Halloween…for all

“With Halloween upon us, please keep in mind that a lot of little people will be visiting your home. Be accepting. The child who is grabbing more than one piece of candy may have poor fine motor skills. The child who takes forever to pick out one piece of candy may have motor planning issues. The child who does not say “Trick or Treat” or thank you may be non-verbal. The child who looks disappointed when they see your bowl might have an allergy. The child who isn’t wearing a costume at all might have a sensory issue or Autism. Be nice. Be patient. It’s everyone’s Halloween!” ~author unknown

 

3 thoughts on “Halloween…for all

  1. Peter S

    Halloween can be overwhelming for a lot of kids. It’s cold, dark, they’re wearing funny clothes, knocking on people’s doors, talking to strangers. It must be a little scary for a lot of the younger kids.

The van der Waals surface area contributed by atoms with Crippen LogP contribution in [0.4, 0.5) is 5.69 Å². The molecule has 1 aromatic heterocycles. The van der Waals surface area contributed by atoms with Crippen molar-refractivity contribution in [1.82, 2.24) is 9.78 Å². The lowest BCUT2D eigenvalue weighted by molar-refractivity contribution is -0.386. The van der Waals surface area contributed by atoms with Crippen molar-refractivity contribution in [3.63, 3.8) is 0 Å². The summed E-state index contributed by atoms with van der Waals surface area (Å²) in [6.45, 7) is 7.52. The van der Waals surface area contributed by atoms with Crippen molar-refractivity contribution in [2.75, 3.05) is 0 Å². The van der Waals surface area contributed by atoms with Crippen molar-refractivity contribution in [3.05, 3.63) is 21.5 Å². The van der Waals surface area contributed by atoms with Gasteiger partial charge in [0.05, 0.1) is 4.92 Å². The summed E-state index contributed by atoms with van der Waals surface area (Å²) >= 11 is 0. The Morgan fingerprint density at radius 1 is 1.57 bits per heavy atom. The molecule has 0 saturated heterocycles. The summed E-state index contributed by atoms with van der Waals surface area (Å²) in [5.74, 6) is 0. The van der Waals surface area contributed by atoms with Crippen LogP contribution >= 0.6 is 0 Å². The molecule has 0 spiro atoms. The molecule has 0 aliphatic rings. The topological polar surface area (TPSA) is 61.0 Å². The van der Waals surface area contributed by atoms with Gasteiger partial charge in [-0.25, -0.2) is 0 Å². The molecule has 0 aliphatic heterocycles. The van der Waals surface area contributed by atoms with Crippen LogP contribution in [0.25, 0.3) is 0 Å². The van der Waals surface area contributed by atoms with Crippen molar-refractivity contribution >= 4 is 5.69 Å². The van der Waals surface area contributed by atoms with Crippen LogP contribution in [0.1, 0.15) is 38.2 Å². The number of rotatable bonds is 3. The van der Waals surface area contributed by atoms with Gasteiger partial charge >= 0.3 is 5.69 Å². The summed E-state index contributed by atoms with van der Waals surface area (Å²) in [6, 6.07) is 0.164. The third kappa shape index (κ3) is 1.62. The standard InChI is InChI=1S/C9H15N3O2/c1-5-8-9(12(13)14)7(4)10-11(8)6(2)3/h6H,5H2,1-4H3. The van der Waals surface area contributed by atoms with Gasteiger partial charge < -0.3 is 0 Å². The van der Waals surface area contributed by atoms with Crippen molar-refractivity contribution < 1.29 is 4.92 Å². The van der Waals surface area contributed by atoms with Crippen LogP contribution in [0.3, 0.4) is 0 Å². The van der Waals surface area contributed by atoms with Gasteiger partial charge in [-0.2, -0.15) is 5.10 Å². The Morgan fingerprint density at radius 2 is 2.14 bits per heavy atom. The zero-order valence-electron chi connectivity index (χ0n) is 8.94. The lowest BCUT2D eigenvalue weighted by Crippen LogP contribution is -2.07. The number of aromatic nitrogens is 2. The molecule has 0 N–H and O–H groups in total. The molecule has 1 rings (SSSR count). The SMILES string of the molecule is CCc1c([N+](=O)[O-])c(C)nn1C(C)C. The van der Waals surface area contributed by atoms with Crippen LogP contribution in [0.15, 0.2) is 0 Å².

I learned pretty quick not to ask most kids under say age 6 ‘What are you wearing” , they are usually just so overwhelmed by the whole thing, or too tired, or cold, or just want to go home that they don’t know what to say. ‘Here you go!’ is all I usually I say.

    My own 3 year old son gets asked all sorts of questions by well meaning people, which just makes him more nervous. It was back home after two houses for us tonight!

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  2. latebloomershow

    I so agree! I don’t like to eat candy and don’t like to hand out GMO-laden corporation-produced candy treats, but, it seems anti-tradition to fight the flow, so I do it. Last night, friends of my next-door neighbor came by with their daughter, in wheelchair, who can’t speak, and has no fine motor skills, but, she got a thrill about getting a piece of candy (her dad guided her hand), and my heart went out to such a dear, sweet, innocent human. Her mom is effervescent, beautiful and happy and I am amazed by her, and the love she shows for her daughter is clear in every glance. Thank God for the caregivers. – Kaye

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